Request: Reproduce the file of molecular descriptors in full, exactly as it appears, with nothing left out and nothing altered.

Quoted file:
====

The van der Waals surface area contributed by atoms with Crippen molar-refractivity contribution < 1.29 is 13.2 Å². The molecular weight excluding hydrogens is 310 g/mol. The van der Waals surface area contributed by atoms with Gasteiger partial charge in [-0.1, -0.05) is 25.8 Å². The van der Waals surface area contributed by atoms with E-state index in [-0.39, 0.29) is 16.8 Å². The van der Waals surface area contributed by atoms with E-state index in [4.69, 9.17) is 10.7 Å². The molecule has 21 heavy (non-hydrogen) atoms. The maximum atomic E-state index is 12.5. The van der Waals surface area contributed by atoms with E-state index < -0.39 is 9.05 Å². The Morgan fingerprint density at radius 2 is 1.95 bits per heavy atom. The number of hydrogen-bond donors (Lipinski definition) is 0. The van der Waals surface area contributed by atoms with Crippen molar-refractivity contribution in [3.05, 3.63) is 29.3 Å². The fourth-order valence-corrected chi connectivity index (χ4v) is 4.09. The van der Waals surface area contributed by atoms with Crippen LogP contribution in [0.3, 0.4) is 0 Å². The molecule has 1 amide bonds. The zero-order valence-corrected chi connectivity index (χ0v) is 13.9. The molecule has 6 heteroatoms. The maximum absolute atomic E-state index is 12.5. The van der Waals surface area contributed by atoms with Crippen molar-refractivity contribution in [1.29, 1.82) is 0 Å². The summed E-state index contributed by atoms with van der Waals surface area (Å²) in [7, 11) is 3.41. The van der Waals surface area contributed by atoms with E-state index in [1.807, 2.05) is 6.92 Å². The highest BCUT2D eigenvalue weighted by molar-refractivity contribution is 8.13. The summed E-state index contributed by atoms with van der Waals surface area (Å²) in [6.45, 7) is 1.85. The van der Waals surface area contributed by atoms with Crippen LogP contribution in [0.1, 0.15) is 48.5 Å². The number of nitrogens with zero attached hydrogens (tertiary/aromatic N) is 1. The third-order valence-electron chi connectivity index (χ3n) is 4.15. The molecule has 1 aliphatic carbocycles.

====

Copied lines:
The van der Waals surface area contributed by atoms with Crippen molar-refractivity contribution < 1.29 is 13.2 Å². The molecular weight excluding hydrogens is 310 g/mol. The van der Waals surface area contributed by atoms with Gasteiger partial charge in [-0.1, -0.05) is 25.8 Å². The van der Waals surface area contributed by atoms with E-state index in [-0.39, 0.29) is 16.8 Å². The van der Waals surface area contributed by atoms with E-state index in [4.69, 9.17) is 10.7 Å². The molecule has 21 heavy (non-hydrogen) atoms. The maximum atomic E-state index is 12.5. The van der Waals surface area contributed by atoms with E-state index < -0.39 is 9.05 Å². The Morgan fingerprint density at radius 2 is 1.95 bits per heavy atom. The number of hydrogen-bond donors (Lipinski definition) is 0. The van der Waals surface area contributed by atoms with Crippen molar-refractivity contribution in [3.05, 3.63) is 29.3 Å². The fourth-order valence-corrected chi connectivity index (χ4v) is 4.09. The van der Waals surface area contributed by atoms with Crippen LogP contribution in [0.3, 0.4) is 0 Å². The molecule has 1 amide bonds. The zero-order valence-corrected chi connectivity index (χ0v) is 13.9. The molecule has 6 heteroatoms. The maximum absolute atomic E-state index is 12.5. The van der Waals surface area contributed by atoms with Crippen molar-refractivity contribution in [1.29, 1.82) is 0 Å². The summed E-state index contributed by atoms with van der Waals surface area (Å²) in [7, 11) is 3.41. The van der Waals surface area contributed by atoms with E-state index in [1.807, 2.05) is 6.92 Å². The highest BCUT2D eigenvalue weighted by molar-refractivity contribution is 8.13. The summed E-state index contributed by atoms with van der Waals surface area (Å²) in [6.45, 7) is 1.85. The van der Waals surface area contributed by atoms with Crippen LogP contribution in [0.1, 0.15) is 48.5 Å². The number of nitrogens with zero attached hydrogens (tertiary/aromatic N) is 1. The third-order valence-electron chi connectivity index (χ3n) is 4.15. The molecule has 1 aliphatic carbocycles.